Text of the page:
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Forced labour of Uighur people exposed as world urged to act

18 December 2020

New report condemns ‘tainted’ cotton from Xinjiang province


A cotton field in Hami City, Xinjiang, in October

A cotton field in Hami City, Xinjiang, in October

MORE than half a million Uighur and other Muslim minority inhabitants of China are being forced to pick cotton by hand, according to new research.

The Xinjiang region of China, which is home to the Uighur people, produces 20 per cent of the world’s cotton, but a new report by the Center for Global Policy says that the cotton is “tainted” by forced labour and human-rights abuses.

The report was compiled by Adrian Zenz, who uncovered new evidence in online government policy documents which show that, in 2018, in three regions of Xinjiang, 570,000 Uighur people were sent for cotton picking through the Chinese government’s labour training and transfer scheme. Some are transported to fields hundreds of miles away to do the picking. A policy document that refers to “guiding” the pickers to “consciously resist illegal religious activities” indicates that the policy is aimed at minority Muslim communities.

The research into the scale of forced labour in the province was published this week even as the International Criminal Court (ICC) ruled that it could not investigate allegations of crimes of genocide in Xinjiang. Exiled Uighurs had handed a dossier of evidence to the ICC, asking it to investigate crimes against humanity and genocide, but the court said that it was unable to do so, as the alleged crimes happened inside China, which is outside the court’s jurisdiction.

More than one million Uighur and other members of minorities are thought to have been detained in detention camps, where they are forced to undergo “re-education” and enforced loyalty to the Communist party.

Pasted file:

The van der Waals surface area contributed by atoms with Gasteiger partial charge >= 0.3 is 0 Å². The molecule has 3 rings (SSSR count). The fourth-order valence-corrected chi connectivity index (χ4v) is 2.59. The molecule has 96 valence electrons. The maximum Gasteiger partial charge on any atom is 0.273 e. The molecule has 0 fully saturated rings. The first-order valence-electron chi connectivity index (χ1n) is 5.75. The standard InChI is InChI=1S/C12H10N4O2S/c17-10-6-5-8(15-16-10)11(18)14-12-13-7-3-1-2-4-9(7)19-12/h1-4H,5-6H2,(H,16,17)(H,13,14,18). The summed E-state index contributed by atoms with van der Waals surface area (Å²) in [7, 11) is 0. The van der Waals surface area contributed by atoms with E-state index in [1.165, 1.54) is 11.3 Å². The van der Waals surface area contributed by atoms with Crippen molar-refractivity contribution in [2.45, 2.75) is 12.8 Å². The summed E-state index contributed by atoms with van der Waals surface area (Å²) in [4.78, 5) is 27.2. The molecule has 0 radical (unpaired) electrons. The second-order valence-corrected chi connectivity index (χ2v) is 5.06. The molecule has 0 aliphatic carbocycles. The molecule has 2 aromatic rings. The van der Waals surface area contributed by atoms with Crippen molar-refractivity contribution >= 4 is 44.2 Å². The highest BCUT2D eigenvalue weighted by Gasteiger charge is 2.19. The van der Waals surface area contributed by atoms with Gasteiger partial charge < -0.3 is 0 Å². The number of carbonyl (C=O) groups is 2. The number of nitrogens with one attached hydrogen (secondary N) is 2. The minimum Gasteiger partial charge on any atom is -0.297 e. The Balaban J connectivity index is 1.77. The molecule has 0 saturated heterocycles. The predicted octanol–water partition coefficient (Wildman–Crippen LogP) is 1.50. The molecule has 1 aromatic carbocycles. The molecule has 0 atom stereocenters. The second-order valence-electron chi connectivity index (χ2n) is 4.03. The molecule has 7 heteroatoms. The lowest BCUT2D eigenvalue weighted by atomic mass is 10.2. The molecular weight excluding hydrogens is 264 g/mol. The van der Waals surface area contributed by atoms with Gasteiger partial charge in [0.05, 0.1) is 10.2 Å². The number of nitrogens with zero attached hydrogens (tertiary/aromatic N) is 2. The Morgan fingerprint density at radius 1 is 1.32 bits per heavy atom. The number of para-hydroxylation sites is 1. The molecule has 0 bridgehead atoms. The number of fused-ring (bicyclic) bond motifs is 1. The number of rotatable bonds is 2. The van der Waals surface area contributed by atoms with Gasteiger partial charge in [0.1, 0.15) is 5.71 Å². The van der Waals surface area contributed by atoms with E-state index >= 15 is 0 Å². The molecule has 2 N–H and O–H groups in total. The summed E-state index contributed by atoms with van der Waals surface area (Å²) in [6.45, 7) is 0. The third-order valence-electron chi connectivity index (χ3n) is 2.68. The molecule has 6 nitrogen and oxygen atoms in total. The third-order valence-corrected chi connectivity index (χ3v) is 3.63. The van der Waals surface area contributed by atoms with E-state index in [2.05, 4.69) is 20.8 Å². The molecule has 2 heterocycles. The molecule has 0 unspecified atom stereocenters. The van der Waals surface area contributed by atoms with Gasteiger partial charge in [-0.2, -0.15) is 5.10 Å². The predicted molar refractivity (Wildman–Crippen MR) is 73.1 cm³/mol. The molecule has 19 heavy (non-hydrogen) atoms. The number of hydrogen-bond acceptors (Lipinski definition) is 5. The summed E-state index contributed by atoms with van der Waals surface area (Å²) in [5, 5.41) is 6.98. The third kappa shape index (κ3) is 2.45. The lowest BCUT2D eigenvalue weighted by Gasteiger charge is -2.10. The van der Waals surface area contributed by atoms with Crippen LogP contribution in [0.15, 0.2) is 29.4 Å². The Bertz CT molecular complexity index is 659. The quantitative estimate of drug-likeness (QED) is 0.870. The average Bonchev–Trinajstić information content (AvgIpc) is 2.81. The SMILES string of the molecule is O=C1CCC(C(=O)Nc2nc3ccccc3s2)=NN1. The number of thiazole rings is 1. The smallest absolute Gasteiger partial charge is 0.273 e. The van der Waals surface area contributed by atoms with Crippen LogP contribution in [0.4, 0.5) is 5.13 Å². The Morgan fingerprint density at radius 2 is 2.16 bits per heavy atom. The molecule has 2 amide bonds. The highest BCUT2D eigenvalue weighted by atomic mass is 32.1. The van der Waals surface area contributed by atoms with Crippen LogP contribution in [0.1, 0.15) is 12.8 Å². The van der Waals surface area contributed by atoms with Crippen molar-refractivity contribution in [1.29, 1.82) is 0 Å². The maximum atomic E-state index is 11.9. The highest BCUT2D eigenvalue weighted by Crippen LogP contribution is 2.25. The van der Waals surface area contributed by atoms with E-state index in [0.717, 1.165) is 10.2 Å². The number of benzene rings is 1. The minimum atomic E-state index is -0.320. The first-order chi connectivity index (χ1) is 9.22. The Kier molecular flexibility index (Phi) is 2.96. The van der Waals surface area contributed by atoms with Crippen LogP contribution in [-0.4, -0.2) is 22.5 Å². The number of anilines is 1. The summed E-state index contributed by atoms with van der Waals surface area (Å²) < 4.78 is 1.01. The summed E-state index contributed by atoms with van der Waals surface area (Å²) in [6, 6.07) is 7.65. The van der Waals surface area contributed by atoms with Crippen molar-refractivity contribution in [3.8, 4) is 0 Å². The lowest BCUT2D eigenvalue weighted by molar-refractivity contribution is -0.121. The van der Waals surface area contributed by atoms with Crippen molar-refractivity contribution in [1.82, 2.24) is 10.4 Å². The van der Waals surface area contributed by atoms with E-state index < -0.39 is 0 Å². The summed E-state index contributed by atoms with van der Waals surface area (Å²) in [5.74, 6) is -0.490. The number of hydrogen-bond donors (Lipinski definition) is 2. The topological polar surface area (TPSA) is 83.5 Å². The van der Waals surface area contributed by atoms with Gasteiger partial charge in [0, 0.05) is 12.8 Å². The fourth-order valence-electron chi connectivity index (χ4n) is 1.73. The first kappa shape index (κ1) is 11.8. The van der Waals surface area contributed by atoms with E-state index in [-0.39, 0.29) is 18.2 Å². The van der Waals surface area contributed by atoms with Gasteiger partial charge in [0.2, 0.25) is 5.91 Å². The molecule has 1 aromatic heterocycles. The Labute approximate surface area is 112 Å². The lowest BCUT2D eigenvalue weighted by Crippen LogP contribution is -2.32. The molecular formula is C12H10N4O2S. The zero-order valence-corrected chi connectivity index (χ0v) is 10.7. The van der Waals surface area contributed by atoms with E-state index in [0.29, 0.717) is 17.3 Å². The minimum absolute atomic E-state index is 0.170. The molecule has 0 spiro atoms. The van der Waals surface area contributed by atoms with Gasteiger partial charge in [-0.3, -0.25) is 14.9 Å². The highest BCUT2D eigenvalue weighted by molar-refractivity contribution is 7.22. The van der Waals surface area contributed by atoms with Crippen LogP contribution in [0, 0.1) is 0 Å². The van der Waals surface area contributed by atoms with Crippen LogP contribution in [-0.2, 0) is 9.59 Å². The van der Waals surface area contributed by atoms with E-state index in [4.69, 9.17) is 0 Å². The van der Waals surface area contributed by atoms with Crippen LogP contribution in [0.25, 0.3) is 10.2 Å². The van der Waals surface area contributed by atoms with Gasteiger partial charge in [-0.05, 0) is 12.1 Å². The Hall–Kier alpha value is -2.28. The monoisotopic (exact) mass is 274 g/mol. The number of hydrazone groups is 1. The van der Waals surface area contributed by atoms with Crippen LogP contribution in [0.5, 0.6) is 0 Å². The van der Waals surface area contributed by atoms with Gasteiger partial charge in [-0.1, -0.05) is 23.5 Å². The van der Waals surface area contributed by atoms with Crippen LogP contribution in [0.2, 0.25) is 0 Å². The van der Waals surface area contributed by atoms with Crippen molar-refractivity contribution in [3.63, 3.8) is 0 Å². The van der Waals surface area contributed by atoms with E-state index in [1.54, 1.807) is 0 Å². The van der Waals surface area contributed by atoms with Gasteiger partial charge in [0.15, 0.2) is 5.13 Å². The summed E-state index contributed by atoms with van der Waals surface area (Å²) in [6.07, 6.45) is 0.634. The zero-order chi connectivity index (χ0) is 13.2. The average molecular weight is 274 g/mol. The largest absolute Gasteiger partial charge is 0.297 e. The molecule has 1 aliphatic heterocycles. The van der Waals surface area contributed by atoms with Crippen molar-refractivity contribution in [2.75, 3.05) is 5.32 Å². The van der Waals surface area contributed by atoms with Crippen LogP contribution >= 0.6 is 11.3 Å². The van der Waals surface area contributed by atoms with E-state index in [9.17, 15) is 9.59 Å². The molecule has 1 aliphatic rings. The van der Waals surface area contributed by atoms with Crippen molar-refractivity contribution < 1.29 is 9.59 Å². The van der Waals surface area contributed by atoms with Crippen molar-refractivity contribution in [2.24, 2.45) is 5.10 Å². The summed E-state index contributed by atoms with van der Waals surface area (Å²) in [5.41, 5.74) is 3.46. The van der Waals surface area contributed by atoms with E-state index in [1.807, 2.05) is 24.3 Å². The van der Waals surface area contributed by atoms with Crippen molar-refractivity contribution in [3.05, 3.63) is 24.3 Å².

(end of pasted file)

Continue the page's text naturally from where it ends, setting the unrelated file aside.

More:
The Bishop of St Albans, Dr Alan Smith, asked in the House of Lords if the Government had investigated whether forced labour by Uighur people was used in the production of some orders of PPE purchased by the UK this year.

The Government said that the PPE in question was donated by a charity, and was a fraction of the overall PPE bought by the Government. If allegations of modern slavery were proven in connection with the PPE, it would “consider all available options”, it said.

Dr Smith said later: “Even if only a small fraction of PPE was produced by Uighur forced labourers, it is not good enough.”

The Chief Rabbi, Ephraim Mirvis, writing in The Guardian on Tuesday, said that “an unfathomable mass atrocity is being perpetrated”, and called for an urgent investigation into what was happening in Xinjiang.

He continued: “The freedoms we enjoy, coupled with a perception that nothing we do will help, often create a culture of apathy. Time and again, history has taught us that it is precisely such apathy that permits hatred to flourish. The Talmud teaches that: ‘We are not expected to complete the task, but neither are we free to desist from it’. . .

“At this very moment, an unfathomable mass atrocity is being perpetrated. Though the task is great, none of us is free to desist from it. As Nelson Mandela himself said, ‘It always seems impossible until it’s done.’”

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